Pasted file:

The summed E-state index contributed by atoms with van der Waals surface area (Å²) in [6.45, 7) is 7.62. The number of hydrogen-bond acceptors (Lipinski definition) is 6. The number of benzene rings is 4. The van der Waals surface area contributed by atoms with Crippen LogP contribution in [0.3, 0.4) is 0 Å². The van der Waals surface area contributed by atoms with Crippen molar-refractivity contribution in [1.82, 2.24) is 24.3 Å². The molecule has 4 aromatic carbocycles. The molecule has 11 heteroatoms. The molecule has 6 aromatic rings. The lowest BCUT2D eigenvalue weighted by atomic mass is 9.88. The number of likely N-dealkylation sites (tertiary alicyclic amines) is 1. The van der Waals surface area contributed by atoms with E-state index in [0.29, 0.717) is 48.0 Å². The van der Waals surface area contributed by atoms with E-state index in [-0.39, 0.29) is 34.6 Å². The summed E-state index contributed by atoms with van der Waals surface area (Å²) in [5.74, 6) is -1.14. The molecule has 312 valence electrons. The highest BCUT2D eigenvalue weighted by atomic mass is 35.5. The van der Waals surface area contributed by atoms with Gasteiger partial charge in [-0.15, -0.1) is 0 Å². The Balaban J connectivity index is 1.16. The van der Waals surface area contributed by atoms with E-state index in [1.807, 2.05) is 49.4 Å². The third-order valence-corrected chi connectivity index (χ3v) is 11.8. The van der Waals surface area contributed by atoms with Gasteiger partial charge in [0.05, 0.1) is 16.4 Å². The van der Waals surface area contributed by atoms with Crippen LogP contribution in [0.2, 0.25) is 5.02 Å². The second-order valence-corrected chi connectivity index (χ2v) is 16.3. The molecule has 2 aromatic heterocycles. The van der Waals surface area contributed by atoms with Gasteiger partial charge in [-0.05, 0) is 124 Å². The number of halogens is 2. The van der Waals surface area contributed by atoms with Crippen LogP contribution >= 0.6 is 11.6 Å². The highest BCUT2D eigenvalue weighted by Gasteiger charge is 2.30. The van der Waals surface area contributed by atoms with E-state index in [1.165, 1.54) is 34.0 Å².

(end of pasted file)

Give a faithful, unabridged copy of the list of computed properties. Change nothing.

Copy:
The summed E-state index contributed by atoms with van der Waals surface area (Å²) in [6.45, 7) is 7.62. The number of hydrogen-bond acceptors (Lipinski definition) is 6. The number of benzene rings is 4. The van der Waals surface area contributed by atoms with Crippen LogP contribution in [0.3, 0.4) is 0 Å². The van der Waals surface area contributed by atoms with Crippen molar-refractivity contribution in [1.82, 2.24) is 24.3 Å². The molecule has 4 aromatic carbocycles. The molecule has 11 heteroatoms. The molecule has 6 aromatic rings. The lowest BCUT2D eigenvalue weighted by atomic mass is 9.88. The number of likely N-dealkylation sites (tertiary alicyclic amines) is 1. The van der Waals surface area contributed by atoms with E-state index in [0.29, 0.717) is 48.0 Å². The van der Waals surface area contributed by atoms with E-state index in [-0.39, 0.29) is 34.6 Å². The summed E-state index contributed by atoms with van der Waals surface area (Å²) in [5.74, 6) is -1.14. The molecule has 312 valence electrons. The highest BCUT2D eigenvalue weighted by atomic mass is 35.5. The van der Waals surface area contributed by atoms with Gasteiger partial charge in [-0.15, -0.1) is 0 Å². The Balaban J connectivity index is 1.16. The van der Waals surface area contributed by atoms with E-state index in [1.807, 2.05) is 49.4 Å². The third-order valence-corrected chi connectivity index (χ3v) is 11.8. The van der Waals surface area contributed by atoms with Gasteiger partial charge in [0.05, 0.1) is 16.4 Å². The van der Waals surface area contributed by atoms with Crippen LogP contribution in [0.2, 0.25) is 5.02 Å². The second-order valence-corrected chi connectivity index (χ2v) is 16.3. The molecule has 2 aromatic heterocycles. The van der Waals surface area contributed by atoms with Gasteiger partial charge in [-0.05, 0) is 124 Å². The number of halogens is 2. The van der Waals surface area contributed by atoms with Crippen LogP contribution >= 0.6 is 11.6 Å². The highest BCUT2D eigenvalue weighted by Gasteiger charge is 2.30. The van der Waals surface area contributed by atoms with E-state index in [1.165, 1.54) is 34.0 Å².